Predicting the onset of knee pain: results from a 2-year prospective study of new workers.
Jones GT., Harkness EF., Nahit ES., McBeth J., Silman AJ., Macfarlane GJ.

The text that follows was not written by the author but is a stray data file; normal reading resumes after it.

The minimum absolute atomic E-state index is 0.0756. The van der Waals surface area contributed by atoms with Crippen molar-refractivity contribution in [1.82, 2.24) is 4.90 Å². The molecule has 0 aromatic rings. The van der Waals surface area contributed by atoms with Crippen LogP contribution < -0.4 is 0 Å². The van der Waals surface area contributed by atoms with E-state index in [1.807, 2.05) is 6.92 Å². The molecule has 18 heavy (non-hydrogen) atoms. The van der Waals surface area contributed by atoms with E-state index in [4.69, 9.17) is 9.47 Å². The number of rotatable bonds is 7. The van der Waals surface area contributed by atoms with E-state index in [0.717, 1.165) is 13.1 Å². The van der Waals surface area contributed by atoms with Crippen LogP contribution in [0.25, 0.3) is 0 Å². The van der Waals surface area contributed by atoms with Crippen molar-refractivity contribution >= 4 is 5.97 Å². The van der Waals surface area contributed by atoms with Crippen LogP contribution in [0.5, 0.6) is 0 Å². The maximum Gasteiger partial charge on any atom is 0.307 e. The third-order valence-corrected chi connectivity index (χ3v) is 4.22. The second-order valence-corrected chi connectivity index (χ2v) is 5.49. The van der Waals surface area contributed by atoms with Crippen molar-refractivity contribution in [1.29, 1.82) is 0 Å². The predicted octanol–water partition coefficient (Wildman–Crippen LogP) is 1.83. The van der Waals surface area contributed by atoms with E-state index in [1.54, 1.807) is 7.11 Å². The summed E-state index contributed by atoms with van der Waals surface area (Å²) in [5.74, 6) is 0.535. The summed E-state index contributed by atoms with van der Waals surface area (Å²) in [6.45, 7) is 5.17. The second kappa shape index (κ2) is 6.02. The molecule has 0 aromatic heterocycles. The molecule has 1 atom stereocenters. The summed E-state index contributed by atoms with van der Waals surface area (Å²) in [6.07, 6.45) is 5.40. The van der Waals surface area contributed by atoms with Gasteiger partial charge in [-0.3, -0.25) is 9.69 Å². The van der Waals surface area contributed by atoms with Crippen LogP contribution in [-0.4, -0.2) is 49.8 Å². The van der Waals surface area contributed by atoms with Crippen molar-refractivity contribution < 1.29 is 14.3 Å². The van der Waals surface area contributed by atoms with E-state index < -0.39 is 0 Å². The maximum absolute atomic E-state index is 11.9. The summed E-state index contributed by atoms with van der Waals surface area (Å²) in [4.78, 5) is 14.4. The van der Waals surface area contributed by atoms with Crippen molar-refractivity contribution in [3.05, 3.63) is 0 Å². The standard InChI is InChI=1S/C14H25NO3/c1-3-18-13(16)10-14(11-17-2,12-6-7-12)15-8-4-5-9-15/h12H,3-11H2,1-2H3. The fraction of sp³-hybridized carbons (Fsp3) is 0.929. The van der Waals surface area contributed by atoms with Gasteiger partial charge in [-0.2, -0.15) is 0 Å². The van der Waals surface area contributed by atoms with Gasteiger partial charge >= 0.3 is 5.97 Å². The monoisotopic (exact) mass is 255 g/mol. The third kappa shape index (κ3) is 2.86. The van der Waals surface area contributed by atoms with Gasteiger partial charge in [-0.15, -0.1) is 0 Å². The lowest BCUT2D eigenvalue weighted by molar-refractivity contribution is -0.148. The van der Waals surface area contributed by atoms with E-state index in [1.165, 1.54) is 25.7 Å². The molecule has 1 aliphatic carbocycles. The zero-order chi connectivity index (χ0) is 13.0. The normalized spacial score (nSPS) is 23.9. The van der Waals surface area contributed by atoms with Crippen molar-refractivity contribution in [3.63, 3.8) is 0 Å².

OBJECTIVE: To determine the relative contribution of work-related mechanical (injury) factors and psychosocial factors to the onset of a new episode of knee pain, in a cohort of newly employed workers. METHODS: A prospective cohort study of newly employed workers from 12 diverse occupational settings in England (The New Workers Study). 859 newly employed workers, free of knee pain, were identified. Information about occupational mechanical factors (manual handling and postural activities), the occupational physical environment, and psychological and psychosocial factors was collected by self-completion questionnaires. Participants were followed up after 12 and 24 months to identify cases of knee pain onset. Generalised estimating equations were used to estimate the risk of new-onset knee pain, with respect to the exposures previously measured. RESULTS: In total, over the 2-year follow-up period, 108 cases of new-onset knee pain were observed. Mechanical load, postural factors, psychological distress and work-place psychosocial factors all influenced the risk of new-onset knee pain over the 2-year follow-up period. On multivariate analysis, two factors remained independently predictive of knee pain onset: lifting or carrying heavy weights in one hand, and the level of general psychological distress. CONCLUSION: In addition to mechanical (injury) factors, psychological factors are important risk factors for knee pain onset as shown in a population of young newly employed workers.